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There's an entire Infinity Mirror Room exhibition coming to the Broad

Yayoi Kusama, Infinity Mirror Room.
Photograph: Courtesy the Broad Art Foundation Yayoi Kusama, Infinity Mirror Room.

When the Broad announced a new special exhibition last week, it came with the news that Yayoi Kusama's overwhelmingly popular Infinity Mirrored Room would stay up through at least next spring. Well, rejoice, museum selfie lovers, because even more mirrored marvels are on their way.

Next fall, the Broad will host Yayoi Kusama: Infinity Mirrors, a traveling exhibition dedicated entirely to the Japanese artist's immersive Infinity Mirror Rooms. The exhibition will include six rooms as well as more than 60 paintings, sculptures and works on paper from the 87-year-old-artist.

To answer the most pressing question: What will happen to the museum's existing first-floor Infinity Mirrored Room? It's not part of the touring show, so the first-come, first-served installation will stay open for free until mid-October 2017. It will then become part of the Kusama paid special exhibition, which it will remain part of through early January 2018.

The roughly chronological exhibit will begin with Infinity Mirror Room — Phalli's Field, 1965/2016, a field full of hundreds of red-spotted phallic tubers in a mirror-lined room.

Yayoi Kusama, Infinity Mirror Room—Phalli's Field, 1965. Photograph: Courtesy Ota Fine Arts, Tokyo/Singapore; Victoria Miro, London; David Zwirner, N.Y.; © Yayoi Kusama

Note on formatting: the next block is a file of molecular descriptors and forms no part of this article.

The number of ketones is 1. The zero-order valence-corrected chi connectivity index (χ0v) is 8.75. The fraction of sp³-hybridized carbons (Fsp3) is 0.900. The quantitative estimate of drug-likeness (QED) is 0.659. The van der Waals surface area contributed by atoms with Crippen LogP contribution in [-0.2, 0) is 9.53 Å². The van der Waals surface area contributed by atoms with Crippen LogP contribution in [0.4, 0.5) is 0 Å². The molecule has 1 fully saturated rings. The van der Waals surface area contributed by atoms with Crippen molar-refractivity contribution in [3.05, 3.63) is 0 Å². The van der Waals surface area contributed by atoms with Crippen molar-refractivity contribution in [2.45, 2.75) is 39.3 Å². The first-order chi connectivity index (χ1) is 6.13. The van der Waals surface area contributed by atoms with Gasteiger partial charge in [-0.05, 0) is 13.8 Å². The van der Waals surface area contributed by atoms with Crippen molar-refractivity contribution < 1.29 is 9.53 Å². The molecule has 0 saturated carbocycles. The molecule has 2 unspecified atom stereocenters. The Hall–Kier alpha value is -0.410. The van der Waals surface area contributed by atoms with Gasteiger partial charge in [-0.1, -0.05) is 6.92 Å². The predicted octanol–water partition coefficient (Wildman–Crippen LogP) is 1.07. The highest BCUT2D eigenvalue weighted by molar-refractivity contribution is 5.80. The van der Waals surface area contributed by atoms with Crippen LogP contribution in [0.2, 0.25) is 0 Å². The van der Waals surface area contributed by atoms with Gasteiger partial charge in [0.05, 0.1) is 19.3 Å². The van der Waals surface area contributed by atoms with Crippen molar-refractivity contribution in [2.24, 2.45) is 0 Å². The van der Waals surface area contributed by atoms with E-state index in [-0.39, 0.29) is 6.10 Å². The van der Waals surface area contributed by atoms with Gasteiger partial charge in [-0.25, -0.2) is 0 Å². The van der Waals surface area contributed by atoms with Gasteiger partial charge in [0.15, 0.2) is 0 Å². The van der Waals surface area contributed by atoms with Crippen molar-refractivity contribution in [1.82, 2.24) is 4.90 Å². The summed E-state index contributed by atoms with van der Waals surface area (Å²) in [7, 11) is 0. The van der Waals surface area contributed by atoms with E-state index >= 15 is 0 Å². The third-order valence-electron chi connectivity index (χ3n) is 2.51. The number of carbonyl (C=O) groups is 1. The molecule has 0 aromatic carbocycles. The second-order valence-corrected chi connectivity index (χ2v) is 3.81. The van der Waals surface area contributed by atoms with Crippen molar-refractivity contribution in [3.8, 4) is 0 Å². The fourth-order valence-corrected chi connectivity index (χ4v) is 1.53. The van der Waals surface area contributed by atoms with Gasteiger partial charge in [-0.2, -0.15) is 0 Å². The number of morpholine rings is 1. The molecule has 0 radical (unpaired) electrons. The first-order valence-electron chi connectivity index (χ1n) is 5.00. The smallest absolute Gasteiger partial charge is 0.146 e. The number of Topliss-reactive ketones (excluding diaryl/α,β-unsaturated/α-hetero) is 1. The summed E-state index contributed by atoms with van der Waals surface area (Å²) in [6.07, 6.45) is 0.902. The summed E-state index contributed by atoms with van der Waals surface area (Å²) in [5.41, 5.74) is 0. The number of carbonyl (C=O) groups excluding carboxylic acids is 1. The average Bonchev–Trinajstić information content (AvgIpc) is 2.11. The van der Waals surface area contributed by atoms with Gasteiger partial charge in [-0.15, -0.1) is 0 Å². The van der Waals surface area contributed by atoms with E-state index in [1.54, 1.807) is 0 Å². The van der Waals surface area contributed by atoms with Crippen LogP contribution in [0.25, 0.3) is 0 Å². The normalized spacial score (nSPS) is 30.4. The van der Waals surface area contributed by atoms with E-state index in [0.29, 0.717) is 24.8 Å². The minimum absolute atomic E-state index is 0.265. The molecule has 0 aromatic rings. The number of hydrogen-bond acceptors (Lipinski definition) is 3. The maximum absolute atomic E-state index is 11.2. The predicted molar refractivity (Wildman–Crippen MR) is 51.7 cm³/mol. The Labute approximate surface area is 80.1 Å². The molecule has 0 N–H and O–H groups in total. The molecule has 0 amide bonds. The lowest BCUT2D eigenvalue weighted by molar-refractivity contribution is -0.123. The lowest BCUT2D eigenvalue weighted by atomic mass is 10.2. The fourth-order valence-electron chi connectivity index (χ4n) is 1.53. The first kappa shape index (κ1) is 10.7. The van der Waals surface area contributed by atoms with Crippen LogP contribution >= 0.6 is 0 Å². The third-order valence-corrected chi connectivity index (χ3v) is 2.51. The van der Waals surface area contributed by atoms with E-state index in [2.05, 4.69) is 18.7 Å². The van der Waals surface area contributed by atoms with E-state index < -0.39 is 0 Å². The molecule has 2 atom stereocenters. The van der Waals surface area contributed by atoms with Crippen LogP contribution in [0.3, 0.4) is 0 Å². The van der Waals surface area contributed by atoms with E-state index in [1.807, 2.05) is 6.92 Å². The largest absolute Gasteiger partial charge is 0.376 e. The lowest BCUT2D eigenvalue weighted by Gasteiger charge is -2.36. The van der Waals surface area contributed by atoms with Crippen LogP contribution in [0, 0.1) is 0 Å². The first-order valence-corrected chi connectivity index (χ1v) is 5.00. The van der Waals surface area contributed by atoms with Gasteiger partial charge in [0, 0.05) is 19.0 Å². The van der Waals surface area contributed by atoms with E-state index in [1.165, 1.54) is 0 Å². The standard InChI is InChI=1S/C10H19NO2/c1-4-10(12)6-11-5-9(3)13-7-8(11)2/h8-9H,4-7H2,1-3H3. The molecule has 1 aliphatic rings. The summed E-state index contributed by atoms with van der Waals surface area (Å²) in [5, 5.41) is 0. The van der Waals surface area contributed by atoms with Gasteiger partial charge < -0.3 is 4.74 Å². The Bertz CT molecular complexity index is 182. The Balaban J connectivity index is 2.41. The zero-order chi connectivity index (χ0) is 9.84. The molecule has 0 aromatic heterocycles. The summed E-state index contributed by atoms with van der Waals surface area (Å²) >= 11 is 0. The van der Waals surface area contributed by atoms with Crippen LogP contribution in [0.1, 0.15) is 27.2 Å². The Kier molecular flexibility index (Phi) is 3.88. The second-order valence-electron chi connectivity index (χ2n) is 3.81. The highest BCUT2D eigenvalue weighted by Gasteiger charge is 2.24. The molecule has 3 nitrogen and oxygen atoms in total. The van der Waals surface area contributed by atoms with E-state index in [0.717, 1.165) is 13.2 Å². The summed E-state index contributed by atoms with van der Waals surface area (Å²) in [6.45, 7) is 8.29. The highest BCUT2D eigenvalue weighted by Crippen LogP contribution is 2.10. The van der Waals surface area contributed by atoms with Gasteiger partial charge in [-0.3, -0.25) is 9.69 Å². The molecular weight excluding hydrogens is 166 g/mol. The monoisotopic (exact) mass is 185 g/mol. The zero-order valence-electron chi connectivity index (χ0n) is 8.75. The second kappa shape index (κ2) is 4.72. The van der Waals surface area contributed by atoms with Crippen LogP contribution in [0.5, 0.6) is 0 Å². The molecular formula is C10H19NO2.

Moving onward, you'll encounter Infinity Mirror Room — Love Forever, 1966/1994, a hexagonal flashing chamber that viewers can peer into; Dots Obsession — Love Transformed into Dots, 2009, a domed mirror room with inflatables suspended from the ceiling; Aftermath of Obliteration of Eternity, 2009, a starfield-like installation similar to the Broad's current Kusama, albeit with hanging lanterns instead of LED lights; and All the Eternal Love I Have for the Pumpkins, 2016, which features dozens of her bright yellow, dotted pumpkins. The exhibition wraps up with the participatory installation The Obliteration Room, 2002, an all-white domestic setting that invites visitors to cover every surface with multicolored polka dot stickers.

Yayoi Kusama, The Obliteration Room, 2002. Photograph: Courtesy QAGOMA, © Yayoi Kusama

 

Like the current Cindy Sherman exhibition, Yayoi Kusama: Infinity Mirrors will be a paid exhibition and include access to the rest of the otherwise free museum. The exhibition will make its debut at its organizing institution, Smithsonian's Hirshhorn Museum and Sculpture Garden on February 23, 2017, before traveling to the Seattle Art Museum (June 30-Sep 10 2017), the Broad (Oct 2017-Jan 2018), the Art Gallery of Ontario (March-May 2018) and the Cleveland Museum of Art (July-Oct 2018). Exact dates and ticketing information for its stop at the Broad will be released closer to the exhibition.

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